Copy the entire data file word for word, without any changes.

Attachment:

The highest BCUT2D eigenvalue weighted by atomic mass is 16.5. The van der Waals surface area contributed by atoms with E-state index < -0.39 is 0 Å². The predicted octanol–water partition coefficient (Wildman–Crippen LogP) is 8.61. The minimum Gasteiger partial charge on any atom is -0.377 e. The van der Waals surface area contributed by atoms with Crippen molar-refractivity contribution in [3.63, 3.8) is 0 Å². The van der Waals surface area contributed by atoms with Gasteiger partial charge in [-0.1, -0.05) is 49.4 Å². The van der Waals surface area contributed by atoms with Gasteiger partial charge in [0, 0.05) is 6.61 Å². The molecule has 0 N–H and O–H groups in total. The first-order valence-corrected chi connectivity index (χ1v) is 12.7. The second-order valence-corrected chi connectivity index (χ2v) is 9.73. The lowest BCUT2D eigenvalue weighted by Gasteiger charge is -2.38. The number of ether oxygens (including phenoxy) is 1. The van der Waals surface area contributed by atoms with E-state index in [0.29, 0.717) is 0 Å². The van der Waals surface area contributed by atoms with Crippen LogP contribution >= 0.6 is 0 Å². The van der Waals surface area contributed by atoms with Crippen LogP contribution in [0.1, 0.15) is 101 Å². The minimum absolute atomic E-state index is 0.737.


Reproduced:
The highest BCUT2D eigenvalue weighted by atomic mass is 16.5. The van der Waals surface area contributed by atoms with E-state index < -0.39 is 0 Å². The predicted octanol–water partition coefficient (Wildman–Crippen LogP) is 8.61. The minimum Gasteiger partial charge on any atom is -0.377 e. The van der Waals surface area contributed by atoms with Crippen molar-refractivity contribution in [3.63, 3.8) is 0 Å². The van der Waals surface area contributed by atoms with Gasteiger partial charge in [-0.1, -0.05) is 49.4 Å². The van der Waals surface area contributed by atoms with Gasteiger partial charge in [0, 0.05) is 6.61 Å². The molecule has 0 N–H and O–H groups in total. The first-order valence-corrected chi connectivity index (χ1v) is 12.7. The second-order valence-corrected chi connectivity index (χ2v) is 9.73. The lowest BCUT2D eigenvalue weighted by Gasteiger charge is -2.38. The number of ether oxygens (including phenoxy) is 1. The van der Waals surface area contributed by atoms with E-state index in [0.29, 0.717) is 0 Å². The van der Waals surface area contributed by atoms with Crippen LogP contribution >= 0.6 is 0 Å². The van der Waals surface area contributed by atoms with Crippen LogP contribution in [0.1, 0.15) is 101 Å². The minimum absolute atomic E-state index is 0.737.